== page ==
“Returning to school is important for the healthy development and well-being of children, but we must pursue re-opening in a way that is safe for all students, teachers and staff. Science should drive decision-making on safely reopening schools,” the AAP said in a joint statement with three national education organizations. “Public health agencies must make recommendations based on evidence, not politics.”

There’s now evidence that older children – including those in middle and high school – are as likely as adults to spread the coronavirus.

“Central office is putting a lot of emphasis on what is best for students, which obviously should be No. 1, but they are completely forgetting about teachers,” said Hayles, the LSW French teacher. “Nothing that we’ve seen has even recognized all of the adults that are going into the school. We have a lot of teachers who are immunocompromised. We have a lot of teachers who go home to family members who cannot get sick.”

Part of the pressure to reopen schools is coming from parents who need to go back to work. Online schooling wasn’t ideal for most families, and 85% of Lee’s Summit families who’ve already expressed a preference for next year want in-person learning, per Buck’s note to teachers.

The morning after Buck’s newsletter went out, he told KCUR’s Steve Kraske that kids learn best in school.

“Schools form a safety net,” he said. “For young kids that are not self-directed as much, there’s definitely a developmental piece, too. They’re losing out a lot.”

Buck said that he was as confident “as Hy-Vee is opening their doors and letting anyone in” about reopening schools next month.

“We’re going to do everything we can to mitigate the chances. Two hundred million people are going to work right now. We’re going to do everything we can,” he said.

A spokeswoman for the Lee’s Summit School District emphasized that the plans that have been shared will continue to evolve based on recommendations from the Centers for Disease Control and Prevention, the Jackson County Health Department, the Missouri Department of Health and Senior Services and the Missouri Department of Elementary and Secondary Education.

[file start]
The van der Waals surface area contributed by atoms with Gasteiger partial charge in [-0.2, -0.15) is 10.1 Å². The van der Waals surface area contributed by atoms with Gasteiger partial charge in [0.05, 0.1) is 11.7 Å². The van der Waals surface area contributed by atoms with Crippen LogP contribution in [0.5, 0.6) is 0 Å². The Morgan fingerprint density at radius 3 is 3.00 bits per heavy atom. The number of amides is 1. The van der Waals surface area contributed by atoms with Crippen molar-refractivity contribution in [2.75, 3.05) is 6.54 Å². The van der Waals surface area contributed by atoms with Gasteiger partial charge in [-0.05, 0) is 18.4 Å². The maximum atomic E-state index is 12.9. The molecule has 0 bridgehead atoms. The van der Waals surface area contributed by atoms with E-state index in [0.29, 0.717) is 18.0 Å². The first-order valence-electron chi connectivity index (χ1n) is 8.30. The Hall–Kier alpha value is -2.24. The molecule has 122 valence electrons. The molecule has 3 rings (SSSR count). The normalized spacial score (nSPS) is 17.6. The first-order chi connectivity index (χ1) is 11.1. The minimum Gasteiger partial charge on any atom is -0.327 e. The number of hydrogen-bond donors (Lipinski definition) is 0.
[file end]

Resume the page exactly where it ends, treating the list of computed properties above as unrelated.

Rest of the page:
“LSR7 has no approved reopening plan for the 2020-21 school year,” Katy Bergan wrote in an email. “We shared three tentative models with our Board of Education in a work session on July 16, and have stated both publicly and directly with families and staff that we are continuing to study evolving guidance and the COVID-19 landscape.

“Dr. Buck’s message briefly cites the AAP’s recommendation that in-person instruction is vital for students, and references a goal of having students learn in our school buildings, and those goals are still reflected in AAP guidance. He also referenced the importance of relying on guidance and science, and being flexible to changing scenarios.”

In his message, Buck thanked teachers for being “superheroes” who answered the call to serve students.

“We will not have the perfect plan,” he wrote. “USPS, your local bank, the HVAC company you use, the car manufacturer down the interstate, nor any entity has the perfect plan. We will serve our students in the best manner that we can. We will give our parents the grace and patience they need as they make decisions they have never been asked to before. We will continue to be flexible and student-centered. It is our charge. It is our call. I thank you each for being part of that call.”